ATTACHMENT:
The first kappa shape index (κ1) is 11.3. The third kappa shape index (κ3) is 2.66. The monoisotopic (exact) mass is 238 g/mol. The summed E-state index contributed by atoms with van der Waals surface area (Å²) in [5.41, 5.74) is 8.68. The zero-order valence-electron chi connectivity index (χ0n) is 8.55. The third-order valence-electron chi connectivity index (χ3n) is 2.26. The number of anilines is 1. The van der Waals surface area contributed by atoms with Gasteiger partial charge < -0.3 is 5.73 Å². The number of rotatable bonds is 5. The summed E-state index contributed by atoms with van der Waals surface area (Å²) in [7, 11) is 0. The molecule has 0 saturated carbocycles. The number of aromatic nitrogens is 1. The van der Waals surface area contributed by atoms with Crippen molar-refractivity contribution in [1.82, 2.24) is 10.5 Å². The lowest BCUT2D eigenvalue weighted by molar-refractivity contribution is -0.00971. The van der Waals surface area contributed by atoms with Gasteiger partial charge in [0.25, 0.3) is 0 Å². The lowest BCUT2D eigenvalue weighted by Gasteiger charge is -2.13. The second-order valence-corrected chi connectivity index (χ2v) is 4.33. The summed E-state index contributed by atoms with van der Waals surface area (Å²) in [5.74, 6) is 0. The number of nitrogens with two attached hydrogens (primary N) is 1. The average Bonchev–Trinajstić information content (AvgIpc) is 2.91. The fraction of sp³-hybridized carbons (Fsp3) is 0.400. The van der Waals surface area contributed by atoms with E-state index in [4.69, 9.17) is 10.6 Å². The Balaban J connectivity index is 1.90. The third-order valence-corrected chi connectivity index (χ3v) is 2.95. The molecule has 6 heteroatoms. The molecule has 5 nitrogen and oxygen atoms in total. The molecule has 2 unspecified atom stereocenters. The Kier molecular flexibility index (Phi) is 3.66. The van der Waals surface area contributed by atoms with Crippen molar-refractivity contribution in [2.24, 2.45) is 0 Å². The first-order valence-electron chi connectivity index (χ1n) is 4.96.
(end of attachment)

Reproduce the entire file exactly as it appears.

The first kappa shape index (κ1) is 11.3. The third kappa shape index (κ3) is 2.66. The monoisotopic (exact) mass is 238 g/mol. The summed E-state index contributed by atoms with van der Waals surface area (Å²) in [5.41, 5.74) is 8.68. The zero-order valence-electron chi connectivity index (χ0n) is 8.55. The third-order valence-electron chi connectivity index (χ3n) is 2.26. The number of anilines is 1. The van der Waals surface area contributed by atoms with Gasteiger partial charge < -0.3 is 5.73 Å². The number of rotatable bonds is 5. The summed E-state index contributed by atoms with van der Waals surface area (Å²) in [7, 11) is 0. The molecule has 0 saturated carbocycles. The number of aromatic nitrogens is 1. The van der Waals surface area contributed by atoms with Crippen molar-refractivity contribution in [1.82, 2.24) is 10.5 Å². The lowest BCUT2D eigenvalue weighted by molar-refractivity contribution is -0.00971. The van der Waals surface area contributed by atoms with Gasteiger partial charge in [0.25, 0.3) is 0 Å². The lowest BCUT2D eigenvalue weighted by Gasteiger charge is -2.13. The second-order valence-corrected chi connectivity index (χ2v) is 4.33. The summed E-state index contributed by atoms with van der Waals surface area (Å²) in [5.74, 6) is 0. The number of nitrogens with two attached hydrogens (primary N) is 1. The average Bonchev–Trinajstić information content (AvgIpc) is 2.91. The fraction of sp³-hybridized carbons (Fsp3) is 0.400. The van der Waals surface area contributed by atoms with E-state index in [4.69, 9.17) is 10.6 Å². The Balaban J connectivity index is 1.90. The third-order valence-corrected chi connectivity index (χ3v) is 2.95. The molecule has 6 heteroatoms. The molecule has 5 nitrogen and oxygen atoms in total. The molecule has 2 unspecified atom stereocenters. The Kier molecular flexibility index (Phi) is 3.66. The van der Waals surface area contributed by atoms with Crippen molar-refractivity contribution in [2.24, 2.45) is 0 Å². The first-order valence-electron chi connectivity index (χ1n) is 4.96.